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Sunday, January 16, 2011

School Danger Will Robinson

From the St. Petersburg Times

By Betty Castor

As we begin a new year and a new administration in Florida, the education of our children remains a foremost responsibility of our state. It must be. The public understands the relationship between educational attainment, high-wage jobs and ultimately the global economy. • Educators in Florida have an enormous responsibility. In the fourth-largest state in the country, enrollment now tops 2,644,000 students. Our Constitution holds education as "a fundamental value," and the state's responsibility as one to provide "high-quality education" for all children. It is indeed a difficult task.

I write this commentary as someone who believes fervently that our system of free public schools has helped to make our democracy strong. Although our public schools impart knowledge, they also pass on traditions of a democratic society and our cultural heritage. They work in an open, transparent arena — accepting all students — and must answer to parents and the public at large.

Now we are learning about proposals to dramatically change the fundamental constitutional mandate and the direction of reforms that have already produced positive results. Proponents of "universal vouchers," ignoring the obvious constitutional issues and the lessons learned from flawed plans of the past, want public dollars to flow directly to parents.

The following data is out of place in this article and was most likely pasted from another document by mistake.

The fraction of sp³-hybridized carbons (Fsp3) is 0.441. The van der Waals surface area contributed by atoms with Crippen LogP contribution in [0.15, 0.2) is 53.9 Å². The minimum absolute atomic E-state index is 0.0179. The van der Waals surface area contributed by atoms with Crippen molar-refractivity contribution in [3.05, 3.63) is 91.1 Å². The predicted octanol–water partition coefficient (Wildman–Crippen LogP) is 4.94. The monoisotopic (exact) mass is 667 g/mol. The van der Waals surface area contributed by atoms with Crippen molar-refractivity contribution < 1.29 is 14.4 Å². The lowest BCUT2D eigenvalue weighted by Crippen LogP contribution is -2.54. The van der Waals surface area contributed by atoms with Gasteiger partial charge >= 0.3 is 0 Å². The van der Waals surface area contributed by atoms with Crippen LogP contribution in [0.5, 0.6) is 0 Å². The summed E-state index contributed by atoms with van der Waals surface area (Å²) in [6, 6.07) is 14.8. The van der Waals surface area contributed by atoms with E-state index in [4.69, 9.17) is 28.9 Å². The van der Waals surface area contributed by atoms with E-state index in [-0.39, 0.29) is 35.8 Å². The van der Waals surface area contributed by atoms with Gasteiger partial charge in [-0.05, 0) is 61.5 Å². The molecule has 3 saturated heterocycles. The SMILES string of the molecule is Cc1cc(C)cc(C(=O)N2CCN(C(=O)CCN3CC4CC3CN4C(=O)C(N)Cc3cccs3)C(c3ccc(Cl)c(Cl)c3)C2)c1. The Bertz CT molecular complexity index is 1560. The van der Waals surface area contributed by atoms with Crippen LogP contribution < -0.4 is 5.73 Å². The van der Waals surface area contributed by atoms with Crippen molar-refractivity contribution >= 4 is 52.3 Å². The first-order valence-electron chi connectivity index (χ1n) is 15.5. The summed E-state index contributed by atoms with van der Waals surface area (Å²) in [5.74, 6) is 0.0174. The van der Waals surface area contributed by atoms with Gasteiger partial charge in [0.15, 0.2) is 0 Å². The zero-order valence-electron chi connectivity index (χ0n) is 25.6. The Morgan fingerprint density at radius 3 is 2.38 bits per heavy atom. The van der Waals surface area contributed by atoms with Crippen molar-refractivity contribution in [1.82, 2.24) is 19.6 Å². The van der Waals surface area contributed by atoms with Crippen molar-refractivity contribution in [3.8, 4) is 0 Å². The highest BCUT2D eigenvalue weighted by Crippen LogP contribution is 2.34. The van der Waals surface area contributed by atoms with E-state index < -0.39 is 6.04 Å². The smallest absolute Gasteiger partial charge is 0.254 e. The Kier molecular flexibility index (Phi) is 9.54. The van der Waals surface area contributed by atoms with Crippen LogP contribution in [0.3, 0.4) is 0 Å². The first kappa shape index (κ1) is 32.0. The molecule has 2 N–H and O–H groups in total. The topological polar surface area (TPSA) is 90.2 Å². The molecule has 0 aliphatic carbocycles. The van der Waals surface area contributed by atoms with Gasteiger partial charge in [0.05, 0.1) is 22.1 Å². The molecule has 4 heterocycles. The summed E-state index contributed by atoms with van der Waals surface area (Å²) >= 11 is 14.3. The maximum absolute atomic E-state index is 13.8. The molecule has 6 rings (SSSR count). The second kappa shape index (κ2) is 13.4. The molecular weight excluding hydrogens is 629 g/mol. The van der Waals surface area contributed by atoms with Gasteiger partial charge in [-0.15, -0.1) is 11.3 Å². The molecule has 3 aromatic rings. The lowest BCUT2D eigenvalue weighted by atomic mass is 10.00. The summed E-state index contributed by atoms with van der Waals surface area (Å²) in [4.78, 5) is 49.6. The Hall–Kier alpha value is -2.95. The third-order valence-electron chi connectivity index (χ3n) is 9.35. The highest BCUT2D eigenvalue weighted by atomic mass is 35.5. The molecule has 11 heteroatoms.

Parental choice seems like a reasonable idea. However, Florida is providing increasing opportunities under an umbrella of fiscal responsibility. Simply giving our tax money to individuals and wishing them well is a system designed to fail. Productive changes to help all students are within reach without putting our fundamental system at risk.

Florida's citizens should be proud of their public schools. Recently, Education Week, which tracks state policies and performance across areas of education, ranked Florida fifth in the nation, reflecting improvements on national tests in math and reading at the fourth- and eighth-grade levels. This ranking results also from the significant progress by minority students, whose gains continue to outpace students in other states.

In addition, student performance is soaring in more rigorous coursework, such as Advanced Placement, dual enrollment and certain industry certifications. Last year the number of AP exams administered to Florida's public school students increased 20 percent and the passing score jumped 14.5 percent. Participation in dual enrollment increased 18 percent, with 12 percent earning college credit in those courses.

Greater accountability in Florida schools has worked. In spite of the criticism of FCAT, shining a light on low-performing schools has created momentum for change and a demand for improvement. The achievement and momentum in our state is coming within the currently evolving system of reform. With all this progress at hand, do we want to risk it all on an untried system, one that could potentially upend public schools as we know them and demoralize the very education communities that are working so hard?

The challenge